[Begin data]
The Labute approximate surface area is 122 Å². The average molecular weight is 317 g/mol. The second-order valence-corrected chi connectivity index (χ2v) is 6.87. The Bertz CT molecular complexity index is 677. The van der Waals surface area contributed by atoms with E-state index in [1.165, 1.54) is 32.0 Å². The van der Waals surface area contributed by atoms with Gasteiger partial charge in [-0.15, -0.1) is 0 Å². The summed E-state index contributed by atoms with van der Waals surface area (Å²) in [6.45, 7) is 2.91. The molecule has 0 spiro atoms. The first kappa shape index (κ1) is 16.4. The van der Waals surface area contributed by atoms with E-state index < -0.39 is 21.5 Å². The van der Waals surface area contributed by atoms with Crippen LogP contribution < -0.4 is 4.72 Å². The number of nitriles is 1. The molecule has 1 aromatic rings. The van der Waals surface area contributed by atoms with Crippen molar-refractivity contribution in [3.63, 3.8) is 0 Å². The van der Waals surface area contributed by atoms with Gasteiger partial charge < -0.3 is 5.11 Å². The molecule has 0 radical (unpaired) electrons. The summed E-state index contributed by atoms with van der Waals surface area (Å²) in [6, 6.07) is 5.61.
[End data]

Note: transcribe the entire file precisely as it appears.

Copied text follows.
The Labute approximate surface area is 122 Å². The average molecular weight is 317 g/mol. The second-order valence-corrected chi connectivity index (χ2v) is 6.87. The Bertz CT molecular complexity index is 677. The van der Waals surface area contributed by atoms with E-state index in [1.165, 1.54) is 32.0 Å². The van der Waals surface area contributed by atoms with Gasteiger partial charge in [-0.15, -0.1) is 0 Å². The summed E-state index contributed by atoms with van der Waals surface area (Å²) in [6.45, 7) is 2.91. The molecule has 0 spiro atoms. The first kappa shape index (κ1) is 16.4. The van der Waals surface area contributed by atoms with E-state index < -0.39 is 21.5 Å². The van der Waals surface area contributed by atoms with Crippen LogP contribution < -0.4 is 4.72 Å². The number of nitriles is 1. The molecule has 1 aromatic rings. The van der Waals surface area contributed by atoms with Crippen molar-refractivity contribution in [3.63, 3.8) is 0 Å². The van der Waals surface area contributed by atoms with Gasteiger partial charge < -0.3 is 5.11 Å². The molecule has 0 radical (unpaired) electrons. The summed E-state index contributed by atoms with van der Waals surface area (Å²) in [6, 6.07) is 5.61.